This plan is pretty simple, taken from Runnersworld, and is under the impression that you don't run at all. It has been designed to get you round your first 3.1 mile / 5km race, probably with a few short walking breaks. The schedule will take you through six weeks, starting with short runs with walk breaks. If you find this too easy, or are already used to running for up to 30 minutes a few times a week, take a look at our intermediate 5K training plan.
Is it normal to feel pain during running?
Some soreness and discomfort is normal when you start running, but real pain isn’t normal. If something feels so bad that you have to run with a limp or otherwise alter your stride, you’re probably due for some recovery. Reduce or stop running immediately, and take a few days off. Take the time to stretch. See if the pressure or pain goes away. If you’re not sure, try walking for a minute or two to see if the discomfort disappears, or if it appears during certain movements. If the pressure or pain doesn’t disappear, consult your General Practitioner.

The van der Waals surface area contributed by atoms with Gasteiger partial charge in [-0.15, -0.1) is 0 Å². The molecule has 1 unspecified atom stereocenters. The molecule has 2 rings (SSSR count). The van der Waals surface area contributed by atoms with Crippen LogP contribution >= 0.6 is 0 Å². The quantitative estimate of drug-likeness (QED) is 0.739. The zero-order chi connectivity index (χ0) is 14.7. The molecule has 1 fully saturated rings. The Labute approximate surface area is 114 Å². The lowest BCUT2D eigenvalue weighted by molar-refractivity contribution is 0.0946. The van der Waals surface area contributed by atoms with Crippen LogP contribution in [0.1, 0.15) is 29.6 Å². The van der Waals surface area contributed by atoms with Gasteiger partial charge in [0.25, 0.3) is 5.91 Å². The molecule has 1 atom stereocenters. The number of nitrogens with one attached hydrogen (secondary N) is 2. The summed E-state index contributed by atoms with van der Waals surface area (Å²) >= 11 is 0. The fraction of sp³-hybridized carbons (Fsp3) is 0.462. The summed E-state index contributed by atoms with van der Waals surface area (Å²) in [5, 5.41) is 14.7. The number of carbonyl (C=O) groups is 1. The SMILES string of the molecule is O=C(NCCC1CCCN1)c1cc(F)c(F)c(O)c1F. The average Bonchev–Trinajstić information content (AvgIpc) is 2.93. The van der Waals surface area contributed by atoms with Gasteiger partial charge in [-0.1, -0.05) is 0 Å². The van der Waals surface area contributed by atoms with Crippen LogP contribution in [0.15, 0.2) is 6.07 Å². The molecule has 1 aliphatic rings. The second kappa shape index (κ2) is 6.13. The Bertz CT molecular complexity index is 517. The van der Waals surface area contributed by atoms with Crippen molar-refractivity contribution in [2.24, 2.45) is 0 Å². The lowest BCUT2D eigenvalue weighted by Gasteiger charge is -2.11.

What running shoes are best for beginners?
If you're new to running, the chances are you'll be looking to invest in a pair of running shoes that will get you moving (no, those old converse won't do). Find shoes that support the arch of your foot, elevate your heel, and allow for you to make heel, ball and toe contact on every step comfortably.
Personal Preference for running as a trainer:
Asics or HOKA
Sample of A Simple Run Schedule:
On Race Day:
You will probably find that you can run at least 15-20 minutes before you need a break, but whatever your plan, pace yourself, work to your bodies needs and don't wait until you are burnt out before taking some controlled walk breaks.